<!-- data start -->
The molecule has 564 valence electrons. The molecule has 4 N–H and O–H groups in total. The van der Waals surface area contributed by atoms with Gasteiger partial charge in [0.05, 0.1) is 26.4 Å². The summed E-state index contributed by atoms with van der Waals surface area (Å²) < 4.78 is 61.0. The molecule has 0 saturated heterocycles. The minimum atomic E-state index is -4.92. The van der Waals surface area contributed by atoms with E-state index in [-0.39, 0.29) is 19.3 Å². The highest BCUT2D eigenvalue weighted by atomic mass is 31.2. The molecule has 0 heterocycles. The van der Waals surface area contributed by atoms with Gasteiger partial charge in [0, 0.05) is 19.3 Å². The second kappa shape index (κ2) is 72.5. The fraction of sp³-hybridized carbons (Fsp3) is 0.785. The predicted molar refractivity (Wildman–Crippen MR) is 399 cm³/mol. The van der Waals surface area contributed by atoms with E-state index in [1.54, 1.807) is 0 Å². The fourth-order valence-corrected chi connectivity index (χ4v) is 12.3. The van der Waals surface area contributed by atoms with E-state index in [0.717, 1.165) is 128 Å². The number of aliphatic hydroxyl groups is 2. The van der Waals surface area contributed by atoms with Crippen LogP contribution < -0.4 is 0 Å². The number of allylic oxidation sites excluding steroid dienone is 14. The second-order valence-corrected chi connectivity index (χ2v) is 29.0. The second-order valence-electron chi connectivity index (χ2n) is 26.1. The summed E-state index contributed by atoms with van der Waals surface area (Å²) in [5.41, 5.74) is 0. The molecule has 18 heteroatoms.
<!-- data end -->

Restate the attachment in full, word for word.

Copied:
The molecule has 564 valence electrons. The molecule has 4 N–H and O–H groups in total. The van der Waals surface area contributed by atoms with Gasteiger partial charge in [0.05, 0.1) is 26.4 Å². The summed E-state index contributed by atoms with van der Waals surface area (Å²) < 4.78 is 61.0. The molecule has 0 saturated heterocycles. The minimum atomic E-state index is -4.92. The van der Waals surface area contributed by atoms with E-state index in [-0.39, 0.29) is 19.3 Å². The highest BCUT2D eigenvalue weighted by atomic mass is 31.2. The molecule has 0 heterocycles. The van der Waals surface area contributed by atoms with Gasteiger partial charge in [0, 0.05) is 19.3 Å². The second kappa shape index (κ2) is 72.5. The fraction of sp³-hybridized carbons (Fsp3) is 0.785. The predicted molar refractivity (Wildman–Crippen MR) is 399 cm³/mol. The van der Waals surface area contributed by atoms with E-state index in [1.54, 1.807) is 0 Å². The fourth-order valence-corrected chi connectivity index (χ4v) is 12.3. The van der Waals surface area contributed by atoms with E-state index in [0.717, 1.165) is 128 Å². The number of aliphatic hydroxyl groups is 2. The van der Waals surface area contributed by atoms with Crippen LogP contribution < -0.4 is 0 Å². The number of allylic oxidation sites excluding steroid dienone is 14. The second-order valence-corrected chi connectivity index (χ2v) is 29.0. The second-order valence-electron chi connectivity index (χ2n) is 26.1. The summed E-state index contributed by atoms with van der Waals surface area (Å²) in [5.41, 5.74) is 0. The molecule has 18 heteroatoms.